Altered Stress Hormone Response Following Acute Exercise During Prostate Cancer Treatment

Exercise training reduces the side effects of cancer treatments, however, the stress hormone response to acute exercise during prostate cancer (PCa) treatment is unclear.

To examine the effects of acute exercise on circulating cortisol, epinephrine (Epi), and norepinephrine (NE) concentrations during PCa treatment with and without androgen deprivation therapy (ADT).

Men with PCa (n=11), with PCa on ADT (n=11) and non-cancer controls (n=8) had blood samples for stress hormones collected before and immediately (0h), 2h, and 24h after 45 minutes of intermittent cycling at 60% of peak wattage.

NE increased by 385% (p<0.001) at 0h and remained elevated at 2h (p<0.05) with no group differences. Overall, cortisol significantly increased at 0h (36%, p<0.012) and then significantly decreased below baseline at 2h (-24%, p<0.001) before returning to resting levels at 24h. Cortisol levels during ADT were 32% lower than PCa (p=0.006) with no differences vs. controls. Epi increased immediately after exercise more in controls (817%, p<0.001) than with ADT (700%) and PCa (333%) patients and both cancer groups absolute levels were attenuated relative to controls (ADT: -54%, PCa: -52%, p=0.004).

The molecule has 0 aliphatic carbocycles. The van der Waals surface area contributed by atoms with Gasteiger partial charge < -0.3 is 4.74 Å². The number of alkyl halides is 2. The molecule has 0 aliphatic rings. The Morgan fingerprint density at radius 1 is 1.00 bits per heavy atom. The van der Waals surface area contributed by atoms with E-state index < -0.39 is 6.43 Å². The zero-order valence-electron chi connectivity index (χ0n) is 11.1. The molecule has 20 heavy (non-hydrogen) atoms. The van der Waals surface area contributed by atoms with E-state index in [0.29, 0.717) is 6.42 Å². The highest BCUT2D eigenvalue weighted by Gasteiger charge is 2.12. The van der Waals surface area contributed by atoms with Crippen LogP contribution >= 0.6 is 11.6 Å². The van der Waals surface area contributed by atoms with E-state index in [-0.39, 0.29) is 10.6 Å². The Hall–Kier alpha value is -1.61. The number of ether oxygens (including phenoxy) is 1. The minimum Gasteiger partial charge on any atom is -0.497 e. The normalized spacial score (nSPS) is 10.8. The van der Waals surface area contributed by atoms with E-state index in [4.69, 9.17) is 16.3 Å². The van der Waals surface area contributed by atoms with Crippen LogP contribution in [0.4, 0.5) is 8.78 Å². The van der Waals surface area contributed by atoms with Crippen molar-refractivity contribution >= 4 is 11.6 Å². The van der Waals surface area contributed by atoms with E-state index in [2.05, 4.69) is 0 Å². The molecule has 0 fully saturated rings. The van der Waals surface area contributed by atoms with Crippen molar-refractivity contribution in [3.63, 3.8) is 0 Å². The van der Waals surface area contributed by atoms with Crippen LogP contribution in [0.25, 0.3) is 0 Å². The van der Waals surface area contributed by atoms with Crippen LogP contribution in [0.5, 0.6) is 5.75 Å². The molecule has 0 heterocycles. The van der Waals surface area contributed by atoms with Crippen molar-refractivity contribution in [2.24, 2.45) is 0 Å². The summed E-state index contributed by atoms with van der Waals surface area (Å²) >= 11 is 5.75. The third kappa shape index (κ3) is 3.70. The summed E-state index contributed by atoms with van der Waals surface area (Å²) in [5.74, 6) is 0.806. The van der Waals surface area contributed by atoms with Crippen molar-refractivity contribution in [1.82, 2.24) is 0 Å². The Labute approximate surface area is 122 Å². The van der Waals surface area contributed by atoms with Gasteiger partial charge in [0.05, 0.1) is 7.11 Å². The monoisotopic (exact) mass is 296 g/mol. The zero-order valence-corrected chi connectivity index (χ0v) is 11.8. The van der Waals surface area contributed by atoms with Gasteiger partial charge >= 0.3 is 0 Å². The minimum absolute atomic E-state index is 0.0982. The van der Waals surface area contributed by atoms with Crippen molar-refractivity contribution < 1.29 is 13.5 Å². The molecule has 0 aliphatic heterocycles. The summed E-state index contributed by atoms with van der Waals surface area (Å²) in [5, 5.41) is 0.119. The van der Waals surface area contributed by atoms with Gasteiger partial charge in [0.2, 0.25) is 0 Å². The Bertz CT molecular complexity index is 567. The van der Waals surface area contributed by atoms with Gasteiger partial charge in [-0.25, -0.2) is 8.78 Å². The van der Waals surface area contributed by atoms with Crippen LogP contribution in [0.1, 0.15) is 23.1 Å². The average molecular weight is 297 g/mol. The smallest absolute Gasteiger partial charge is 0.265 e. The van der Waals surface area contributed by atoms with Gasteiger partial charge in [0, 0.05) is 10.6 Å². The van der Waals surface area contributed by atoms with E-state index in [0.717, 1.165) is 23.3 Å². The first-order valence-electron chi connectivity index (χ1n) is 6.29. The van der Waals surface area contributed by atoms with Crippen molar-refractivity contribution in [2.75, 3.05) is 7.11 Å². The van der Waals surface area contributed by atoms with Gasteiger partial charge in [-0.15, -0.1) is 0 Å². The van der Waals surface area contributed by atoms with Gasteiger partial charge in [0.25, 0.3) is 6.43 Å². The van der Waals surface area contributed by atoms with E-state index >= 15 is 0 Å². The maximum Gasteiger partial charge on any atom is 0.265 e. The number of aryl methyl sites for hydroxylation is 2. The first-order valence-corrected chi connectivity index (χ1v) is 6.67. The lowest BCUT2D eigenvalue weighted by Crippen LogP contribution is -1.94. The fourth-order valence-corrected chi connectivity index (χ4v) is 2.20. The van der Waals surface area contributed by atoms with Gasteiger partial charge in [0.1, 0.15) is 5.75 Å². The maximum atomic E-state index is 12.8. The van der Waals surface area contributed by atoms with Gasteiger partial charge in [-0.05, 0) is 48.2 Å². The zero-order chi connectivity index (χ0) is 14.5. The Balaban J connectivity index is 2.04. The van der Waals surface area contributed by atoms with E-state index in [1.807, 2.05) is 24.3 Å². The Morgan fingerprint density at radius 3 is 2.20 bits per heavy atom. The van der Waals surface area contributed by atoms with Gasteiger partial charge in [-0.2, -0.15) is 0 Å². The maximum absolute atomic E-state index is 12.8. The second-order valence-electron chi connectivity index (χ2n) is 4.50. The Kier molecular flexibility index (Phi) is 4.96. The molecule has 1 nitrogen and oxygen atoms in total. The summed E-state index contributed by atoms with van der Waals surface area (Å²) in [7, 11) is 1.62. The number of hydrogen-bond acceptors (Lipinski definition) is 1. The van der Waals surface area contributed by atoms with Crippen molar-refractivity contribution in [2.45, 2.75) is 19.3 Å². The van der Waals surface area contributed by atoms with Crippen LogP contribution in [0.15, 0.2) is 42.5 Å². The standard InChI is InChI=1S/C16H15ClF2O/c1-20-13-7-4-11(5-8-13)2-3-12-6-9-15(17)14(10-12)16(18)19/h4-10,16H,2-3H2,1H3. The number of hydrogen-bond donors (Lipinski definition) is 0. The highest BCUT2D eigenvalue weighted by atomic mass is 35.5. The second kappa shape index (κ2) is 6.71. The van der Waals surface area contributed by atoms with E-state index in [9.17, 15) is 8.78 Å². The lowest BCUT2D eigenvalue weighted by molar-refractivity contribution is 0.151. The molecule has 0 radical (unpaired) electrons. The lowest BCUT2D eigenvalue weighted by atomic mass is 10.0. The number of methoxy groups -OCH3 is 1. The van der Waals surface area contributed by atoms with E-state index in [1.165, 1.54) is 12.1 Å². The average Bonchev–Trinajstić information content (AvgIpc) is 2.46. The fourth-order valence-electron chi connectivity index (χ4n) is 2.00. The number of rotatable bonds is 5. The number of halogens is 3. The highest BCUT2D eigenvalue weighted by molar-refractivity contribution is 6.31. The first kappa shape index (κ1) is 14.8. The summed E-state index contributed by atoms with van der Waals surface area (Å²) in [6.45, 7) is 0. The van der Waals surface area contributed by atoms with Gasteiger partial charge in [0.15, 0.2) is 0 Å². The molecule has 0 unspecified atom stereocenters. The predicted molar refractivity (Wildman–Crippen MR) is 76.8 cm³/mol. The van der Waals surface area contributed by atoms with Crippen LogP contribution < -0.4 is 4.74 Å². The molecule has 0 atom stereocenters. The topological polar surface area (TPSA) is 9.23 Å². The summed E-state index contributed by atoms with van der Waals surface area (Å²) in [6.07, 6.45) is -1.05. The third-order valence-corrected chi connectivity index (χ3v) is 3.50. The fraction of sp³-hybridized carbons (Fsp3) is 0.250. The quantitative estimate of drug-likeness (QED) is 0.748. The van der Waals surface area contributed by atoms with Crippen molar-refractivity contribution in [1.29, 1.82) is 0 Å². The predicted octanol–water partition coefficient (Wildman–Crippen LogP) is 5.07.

Compared with age-matched controls, PCa and ADT patients exhibited similar stress hormone responses with acute exercise for NE and cortisol but an attenuated EPI response that suggests altered adrenal function. Future studies should examine the physical stress of multiple exercise bouts to verify these findings and to explore the functional hormonal effects, such as immune and metabolic responses, during cancer treatment. This article is protected by copyright. All rights reserved.

Scandinavian journal of medicine & science in sports. 2018 Apr 18 [Epub ahead of print]

Erik D Hanson, Samy Sakkal, William S Evans, John A Violet, Claudio L Battaglini, Glenn K McConell, Alan Hayes

Department of Exercise & Sport Science, University of North Carolina, Chapel Hill, NC, USA., Institute for Health and Sport, Victoria University, Melbourne, Vic, Australia., Division of Radiation Oncology and Cancer Imaging, Peter MacCallum Cancer Centre, East Melbourne, Vic, Australia.

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